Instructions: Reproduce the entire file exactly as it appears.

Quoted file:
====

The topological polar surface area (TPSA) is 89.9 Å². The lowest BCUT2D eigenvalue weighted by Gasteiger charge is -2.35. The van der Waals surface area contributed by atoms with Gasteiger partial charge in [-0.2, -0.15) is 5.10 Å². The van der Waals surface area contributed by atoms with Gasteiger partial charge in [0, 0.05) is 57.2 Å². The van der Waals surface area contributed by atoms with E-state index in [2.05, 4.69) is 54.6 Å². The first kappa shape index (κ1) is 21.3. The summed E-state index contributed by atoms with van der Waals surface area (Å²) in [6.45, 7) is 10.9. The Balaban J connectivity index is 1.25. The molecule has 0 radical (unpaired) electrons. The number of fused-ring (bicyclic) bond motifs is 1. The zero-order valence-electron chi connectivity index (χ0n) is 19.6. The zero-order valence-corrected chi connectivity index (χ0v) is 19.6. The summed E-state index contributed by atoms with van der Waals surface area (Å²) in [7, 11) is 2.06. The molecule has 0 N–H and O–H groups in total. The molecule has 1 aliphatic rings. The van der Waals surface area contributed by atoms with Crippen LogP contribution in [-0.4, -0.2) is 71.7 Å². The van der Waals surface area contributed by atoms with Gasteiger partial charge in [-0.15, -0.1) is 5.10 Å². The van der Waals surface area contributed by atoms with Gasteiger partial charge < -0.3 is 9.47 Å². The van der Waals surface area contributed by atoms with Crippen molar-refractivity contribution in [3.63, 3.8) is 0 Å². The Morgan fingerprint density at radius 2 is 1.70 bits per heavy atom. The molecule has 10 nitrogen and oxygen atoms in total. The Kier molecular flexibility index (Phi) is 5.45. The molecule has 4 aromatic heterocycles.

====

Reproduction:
The topological polar surface area (TPSA) is 89.9 Å². The lowest BCUT2D eigenvalue weighted by Gasteiger charge is -2.35. The van der Waals surface area contributed by atoms with Gasteiger partial charge in [-0.2, -0.15) is 5.10 Å². The van der Waals surface area contributed by atoms with Gasteiger partial charge in [0, 0.05) is 57.2 Å². The van der Waals surface area contributed by atoms with E-state index in [2.05, 4.69) is 54.6 Å². The first kappa shape index (κ1) is 21.3. The summed E-state index contributed by atoms with van der Waals surface area (Å²) in [6.45, 7) is 10.9. The Balaban J connectivity index is 1.25. The molecule has 0 radical (unpaired) electrons. The number of fused-ring (bicyclic) bond motifs is 1. The zero-order valence-electron chi connectivity index (χ0n) is 19.6. The zero-order valence-corrected chi connectivity index (χ0v) is 19.6. The summed E-state index contributed by atoms with van der Waals surface area (Å²) in [7, 11) is 2.06. The molecule has 0 N–H and O–H groups in total. The molecule has 1 aliphatic rings. The van der Waals surface area contributed by atoms with Crippen LogP contribution in [-0.4, -0.2) is 71.7 Å². The van der Waals surface area contributed by atoms with Gasteiger partial charge in [-0.15, -0.1) is 5.10 Å². The van der Waals surface area contributed by atoms with Gasteiger partial charge < -0.3 is 9.47 Å². The van der Waals surface area contributed by atoms with Crippen molar-refractivity contribution in [3.63, 3.8) is 0 Å². The Morgan fingerprint density at radius 2 is 1.70 bits per heavy atom. The molecule has 10 nitrogen and oxygen atoms in total. The Kier molecular flexibility index (Phi) is 5.45. The molecule has 4 aromatic heterocycles.